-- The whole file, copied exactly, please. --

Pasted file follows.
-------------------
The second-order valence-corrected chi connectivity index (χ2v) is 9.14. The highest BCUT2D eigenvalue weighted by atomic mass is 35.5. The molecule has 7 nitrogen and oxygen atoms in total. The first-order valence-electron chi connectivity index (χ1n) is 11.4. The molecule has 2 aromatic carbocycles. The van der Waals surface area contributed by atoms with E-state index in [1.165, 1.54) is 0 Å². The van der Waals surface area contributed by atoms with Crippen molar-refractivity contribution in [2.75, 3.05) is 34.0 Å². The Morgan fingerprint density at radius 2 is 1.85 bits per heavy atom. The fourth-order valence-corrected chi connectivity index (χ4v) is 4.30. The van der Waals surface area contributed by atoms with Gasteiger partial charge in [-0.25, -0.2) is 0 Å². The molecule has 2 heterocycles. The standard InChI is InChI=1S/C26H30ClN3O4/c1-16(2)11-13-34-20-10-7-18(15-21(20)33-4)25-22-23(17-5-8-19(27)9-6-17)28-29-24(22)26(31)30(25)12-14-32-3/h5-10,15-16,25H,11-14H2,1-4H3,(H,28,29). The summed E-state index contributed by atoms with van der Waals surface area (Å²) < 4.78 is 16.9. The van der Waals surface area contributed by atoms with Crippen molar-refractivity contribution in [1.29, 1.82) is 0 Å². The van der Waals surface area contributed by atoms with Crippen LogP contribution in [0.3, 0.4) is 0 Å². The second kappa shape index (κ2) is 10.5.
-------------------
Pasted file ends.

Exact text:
The second-order valence-corrected chi connectivity index (χ2v) is 9.14. The highest BCUT2D eigenvalue weighted by atomic mass is 35.5. The molecule has 7 nitrogen and oxygen atoms in total. The first-order valence-electron chi connectivity index (χ1n) is 11.4. The molecule has 2 aromatic carbocycles. The van der Waals surface area contributed by atoms with E-state index in [1.165, 1.54) is 0 Å². The van der Waals surface area contributed by atoms with Crippen molar-refractivity contribution in [2.75, 3.05) is 34.0 Å². The Morgan fingerprint density at radius 2 is 1.85 bits per heavy atom. The fourth-order valence-corrected chi connectivity index (χ4v) is 4.30. The van der Waals surface area contributed by atoms with Gasteiger partial charge in [-0.25, -0.2) is 0 Å². The molecule has 2 heterocycles. The standard InChI is InChI=1S/C26H30ClN3O4/c1-16(2)11-13-34-20-10-7-18(15-21(20)33-4)25-22-23(17-5-8-19(27)9-6-17)28-29-24(22)26(31)30(25)12-14-32-3/h5-10,15-16,25H,11-14H2,1-4H3,(H,28,29). The summed E-state index contributed by atoms with van der Waals surface area (Å²) < 4.78 is 16.9. The van der Waals surface area contributed by atoms with Crippen molar-refractivity contribution in [1.29, 1.82) is 0 Å². The van der Waals surface area contributed by atoms with Crippen LogP contribution in [0.3, 0.4) is 0 Å². The second kappa shape index (κ2) is 10.5.